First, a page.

fbpx

Introduction

A Christmas to treasure

A Christmas to treasure

Children so love Christmas – but last year it was a tough time, particularly for children whose families were struggling financially or facing other challenges. Prison visits were also suspended, so our Family Services colleagues at the Sheppey Cluster of Prisons decided to use their time to bring a little festive cheer to children in the local community.

“We wanted to do something to bring back the sparkle of Christmas,” says Family Services Manager Lisa Langworthy, “so through the local press we invited people from the community to nominate children for a special Santa doorstep visit. The Spurgeons Family Services team would dress as Santa and his elves and give each child a gift, many of them donated by local businesses.

Local resident Mary nominated her ten-year-old grandson Alex. Lisa recalls, “Alex and his dad had moved in with his other grandmother, Granny Alice, because Alex’s dad had lost his job due to Covid. The family had had to explain to Alex that they couldn’t afford more than one Christmas present each and perhaps some nice food.

“Mary said that Alex had been really good about the situation, so she really wanted him to have a Santa visit to cheer him up and make his Christmas special. There was another reason, too; Alex didn’t know that Granny Alice was terminally ill, and it would be their last Christmas together…”

However, it turned out that Alex and his family lived in Nottingham, hundreds of miles from Kent, rather too far for a doorstep visit. Undaunted, Lisa and her colleagues arranged to do a ‘virtual’ Santa. They dressed up, put up a festive background and played Christmas music, and called Alex by video link. Lisa recalls, “He was so excited! In spite of everything, he told us how he was looking forward to Christmas with his family.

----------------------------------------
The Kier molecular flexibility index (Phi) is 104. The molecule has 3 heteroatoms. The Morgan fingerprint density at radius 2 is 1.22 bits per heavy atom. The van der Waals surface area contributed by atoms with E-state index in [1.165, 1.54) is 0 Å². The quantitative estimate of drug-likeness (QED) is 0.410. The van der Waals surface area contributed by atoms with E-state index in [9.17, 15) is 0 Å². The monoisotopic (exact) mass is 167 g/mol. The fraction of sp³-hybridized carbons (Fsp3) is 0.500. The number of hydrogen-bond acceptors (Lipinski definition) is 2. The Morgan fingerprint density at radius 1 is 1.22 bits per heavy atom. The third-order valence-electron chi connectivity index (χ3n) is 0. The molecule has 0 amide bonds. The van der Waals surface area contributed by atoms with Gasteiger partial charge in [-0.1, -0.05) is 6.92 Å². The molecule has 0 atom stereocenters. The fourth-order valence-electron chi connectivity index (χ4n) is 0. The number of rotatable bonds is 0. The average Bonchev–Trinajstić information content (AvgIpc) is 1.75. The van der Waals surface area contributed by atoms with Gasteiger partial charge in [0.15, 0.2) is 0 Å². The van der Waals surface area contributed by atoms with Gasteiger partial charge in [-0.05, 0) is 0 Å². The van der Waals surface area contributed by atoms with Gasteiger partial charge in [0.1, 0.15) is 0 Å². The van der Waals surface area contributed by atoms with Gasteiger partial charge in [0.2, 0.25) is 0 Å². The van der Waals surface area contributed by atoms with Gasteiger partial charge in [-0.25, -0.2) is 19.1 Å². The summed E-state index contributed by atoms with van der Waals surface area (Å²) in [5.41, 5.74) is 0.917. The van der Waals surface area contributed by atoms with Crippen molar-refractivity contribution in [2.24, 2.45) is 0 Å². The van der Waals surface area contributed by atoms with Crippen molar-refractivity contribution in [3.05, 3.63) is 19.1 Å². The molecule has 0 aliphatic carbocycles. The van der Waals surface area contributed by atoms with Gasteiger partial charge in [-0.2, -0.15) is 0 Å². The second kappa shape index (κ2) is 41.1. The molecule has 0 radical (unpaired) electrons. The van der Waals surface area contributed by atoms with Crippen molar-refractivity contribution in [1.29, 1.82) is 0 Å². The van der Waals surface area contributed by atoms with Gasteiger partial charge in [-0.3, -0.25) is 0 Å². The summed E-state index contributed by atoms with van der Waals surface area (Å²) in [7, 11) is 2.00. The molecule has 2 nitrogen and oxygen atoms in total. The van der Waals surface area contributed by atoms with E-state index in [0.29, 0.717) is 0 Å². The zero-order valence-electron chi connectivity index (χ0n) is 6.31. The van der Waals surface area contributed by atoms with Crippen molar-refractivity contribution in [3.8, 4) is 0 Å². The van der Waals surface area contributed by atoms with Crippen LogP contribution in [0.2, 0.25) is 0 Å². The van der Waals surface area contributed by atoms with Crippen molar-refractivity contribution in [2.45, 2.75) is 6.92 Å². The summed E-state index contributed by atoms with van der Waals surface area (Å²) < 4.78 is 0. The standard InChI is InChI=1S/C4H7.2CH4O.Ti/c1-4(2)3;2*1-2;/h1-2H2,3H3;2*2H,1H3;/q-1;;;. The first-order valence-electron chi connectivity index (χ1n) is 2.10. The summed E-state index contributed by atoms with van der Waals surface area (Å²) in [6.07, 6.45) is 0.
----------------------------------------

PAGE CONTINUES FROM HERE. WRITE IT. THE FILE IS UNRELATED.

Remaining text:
When we asked what gift he would like, he said he would have loved a remote-controlled car but didn’t know if that was possible, given his family’s situation. With the help of Spurgeons supporters, we were able to make it possible.”

So it was that, a few days later, a big box arrived at Alex’s house.

His family, who were in on the secret, filmed him as he opened it and later sent a copy of the video to Lisa and Mary. Lisa recalls, “In the box were lots of little gifts – and one bigger parcel. When Alex ripped the paper from it and saw the remote-controlled car, his face was a picture! Then there was a letter from Father Christmas (which we’d written with help from Mary and Granny Alice). It said how special Alex was to Granny Alice, how he made her lovely cups of tea, how she loved the cuddles he gave her and how much she was looking forward to having Christmas with him.

Alex turned to Granny Alice and just hugged her like he would never let go – both of them were crying happy tears.

A few months later, Lisa and her colleagues heard that Granny Alice had passed away. Lisa says, “We sent Alex another parcel, this time from the Easter Bunny. It included some activity packs along with some special books written to help children deal with grief. Alex’s family later said they really helped him to cope with his loss.”

About Spurgeons Prison-based Family Support Services:

Spurgeons delivers family support services in 12 prisons across England. These services provide family support services for prisoners and their families and friends who visit them, with a particular focus on children and strengthening family relationships. We appreciate how important prison visits are for everyone involved. Our aim is to make them less daunting so that the time spent together helps families to re-connect in a positive way. We are always here to offer practical and emotional support.

To learn more about our work in prisons, click here.